No matter which candidate becomes prime minister after the general election, he will have to address the crisis of governance in the United Kingdom and grapple with the prospect of rationalizing and formalizing the existing ad hoc architecture. The dilemma would be most acute for Miliband, who first has to prove that he has sufficient experience, skill, and “common touch” to serve as prime minister. To form a government, Miliband would need a clear majority on May 8. The SNP and Scotland hold the key to that majority. Sturgeon is thus the proverbial “kingmaker” (not the first time in history that a woman in Scotland has played an instrumental role in London power politics).

But a coalition government with the SNP could weaken the Labour Party and the union still further. Scottish independence remains the SNP’s ultimate objective, even after defeat in last year’s referendum. On April 26, Miliband even ruled out a Labour-SNP coalition. But he may still have to rely on SNP votes each time he tries to pass legislation. Some British commentators have advised Miliband to convene a constitutional convention to remedy this situation. Miliband, they argue, should commit himself to rebalancing powers between London and the rest of England, as well as Scotland, Wales, and Northern Ireland, by drafting a real constitution—the first in the United Kingdom’s long history.

A weak Labour government would be poorly placed to take on such a monumental task. Similar constitutional reforms have foundered in Spain and immediately across the English Channel in France, where Prime Minister Manuel Valls is battling to streamline France’s complex layers of local government. Nonetheless, Miliband and Labour cannot walk away from dealing with the aftermath of Blair’s devolutionary policies of the 1990s. Indeed, no future prime minister will be able to ignore regional politics outside Westminster. A resurgent Scotland, a rising SNP, the blurring of the distinctions in the British political landscape, the homogenization of party elites, and a messy general election are all Tony Blair’s legacy. After May 7, politics in the United Kingdom will never be the same again.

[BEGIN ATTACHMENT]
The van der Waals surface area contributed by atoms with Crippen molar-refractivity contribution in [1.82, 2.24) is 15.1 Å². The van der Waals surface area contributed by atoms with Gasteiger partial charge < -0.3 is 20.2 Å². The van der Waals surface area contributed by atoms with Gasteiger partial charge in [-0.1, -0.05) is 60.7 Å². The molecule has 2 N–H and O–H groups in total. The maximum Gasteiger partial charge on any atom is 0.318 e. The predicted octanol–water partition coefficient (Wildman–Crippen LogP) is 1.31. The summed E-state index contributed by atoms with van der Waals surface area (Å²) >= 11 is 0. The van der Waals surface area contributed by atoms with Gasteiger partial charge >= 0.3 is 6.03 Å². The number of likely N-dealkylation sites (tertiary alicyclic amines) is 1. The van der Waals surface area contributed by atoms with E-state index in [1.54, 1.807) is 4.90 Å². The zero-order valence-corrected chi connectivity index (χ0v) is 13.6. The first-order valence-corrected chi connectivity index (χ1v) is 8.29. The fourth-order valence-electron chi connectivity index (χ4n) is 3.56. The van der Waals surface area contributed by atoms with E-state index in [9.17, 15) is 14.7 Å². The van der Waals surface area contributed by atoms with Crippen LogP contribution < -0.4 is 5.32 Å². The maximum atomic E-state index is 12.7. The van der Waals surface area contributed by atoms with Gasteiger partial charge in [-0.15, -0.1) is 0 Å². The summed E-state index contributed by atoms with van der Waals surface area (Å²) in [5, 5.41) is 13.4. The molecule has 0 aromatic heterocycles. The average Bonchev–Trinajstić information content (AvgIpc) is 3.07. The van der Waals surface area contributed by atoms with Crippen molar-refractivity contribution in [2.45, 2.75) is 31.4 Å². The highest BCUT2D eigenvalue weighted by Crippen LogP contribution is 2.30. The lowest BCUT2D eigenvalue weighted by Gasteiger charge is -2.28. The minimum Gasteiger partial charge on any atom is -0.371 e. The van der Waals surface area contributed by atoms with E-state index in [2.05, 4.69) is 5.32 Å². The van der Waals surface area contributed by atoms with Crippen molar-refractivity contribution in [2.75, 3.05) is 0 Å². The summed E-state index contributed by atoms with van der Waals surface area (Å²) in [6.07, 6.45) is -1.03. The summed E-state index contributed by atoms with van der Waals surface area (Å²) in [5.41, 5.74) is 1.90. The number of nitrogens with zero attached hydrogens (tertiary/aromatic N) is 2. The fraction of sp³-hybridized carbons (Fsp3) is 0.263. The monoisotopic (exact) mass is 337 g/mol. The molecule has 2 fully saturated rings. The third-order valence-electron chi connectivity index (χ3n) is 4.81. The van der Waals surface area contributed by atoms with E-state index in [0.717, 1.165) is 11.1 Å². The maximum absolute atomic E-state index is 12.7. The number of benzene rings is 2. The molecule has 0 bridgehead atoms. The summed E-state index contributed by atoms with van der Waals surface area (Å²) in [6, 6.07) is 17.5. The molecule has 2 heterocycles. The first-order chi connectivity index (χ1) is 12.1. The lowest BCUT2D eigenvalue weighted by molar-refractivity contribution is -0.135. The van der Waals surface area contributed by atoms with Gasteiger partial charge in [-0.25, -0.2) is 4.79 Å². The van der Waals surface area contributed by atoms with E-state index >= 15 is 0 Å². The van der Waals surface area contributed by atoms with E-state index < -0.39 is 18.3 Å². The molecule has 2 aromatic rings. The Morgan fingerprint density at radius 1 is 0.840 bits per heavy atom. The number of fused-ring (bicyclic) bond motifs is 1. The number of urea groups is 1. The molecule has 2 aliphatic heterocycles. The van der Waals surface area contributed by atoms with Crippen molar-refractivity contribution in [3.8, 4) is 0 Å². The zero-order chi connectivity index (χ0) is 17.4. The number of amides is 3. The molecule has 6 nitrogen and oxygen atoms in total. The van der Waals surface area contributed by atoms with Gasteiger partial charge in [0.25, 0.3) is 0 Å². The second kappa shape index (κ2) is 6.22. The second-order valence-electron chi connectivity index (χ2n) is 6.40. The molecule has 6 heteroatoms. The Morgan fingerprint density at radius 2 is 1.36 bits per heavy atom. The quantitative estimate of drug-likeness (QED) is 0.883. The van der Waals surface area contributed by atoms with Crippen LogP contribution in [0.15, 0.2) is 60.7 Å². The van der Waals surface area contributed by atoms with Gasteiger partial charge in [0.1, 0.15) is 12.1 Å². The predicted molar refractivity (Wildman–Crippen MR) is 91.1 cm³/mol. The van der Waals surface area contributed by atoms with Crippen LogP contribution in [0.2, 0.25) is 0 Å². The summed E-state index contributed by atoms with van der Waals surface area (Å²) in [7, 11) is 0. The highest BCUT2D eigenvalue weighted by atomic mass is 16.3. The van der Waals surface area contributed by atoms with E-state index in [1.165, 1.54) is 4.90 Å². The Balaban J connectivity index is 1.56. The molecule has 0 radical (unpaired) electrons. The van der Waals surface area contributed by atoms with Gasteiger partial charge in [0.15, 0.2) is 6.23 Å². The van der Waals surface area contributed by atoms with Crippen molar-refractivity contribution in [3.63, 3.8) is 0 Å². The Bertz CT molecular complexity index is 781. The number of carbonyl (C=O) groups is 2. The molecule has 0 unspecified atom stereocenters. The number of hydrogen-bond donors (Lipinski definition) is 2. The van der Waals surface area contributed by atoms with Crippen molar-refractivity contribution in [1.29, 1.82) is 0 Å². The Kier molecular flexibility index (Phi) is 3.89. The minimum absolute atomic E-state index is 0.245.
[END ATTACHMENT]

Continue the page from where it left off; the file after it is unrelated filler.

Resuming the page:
This article was originally published by
Foreign Affairs

Authors

Philippe Le Corre

Former Brookings Expert

Senior Fellow, Mossavar-Rahmani Center on Business and Government & Belfer Center on Science and International Affairs, Harvard Kennedy School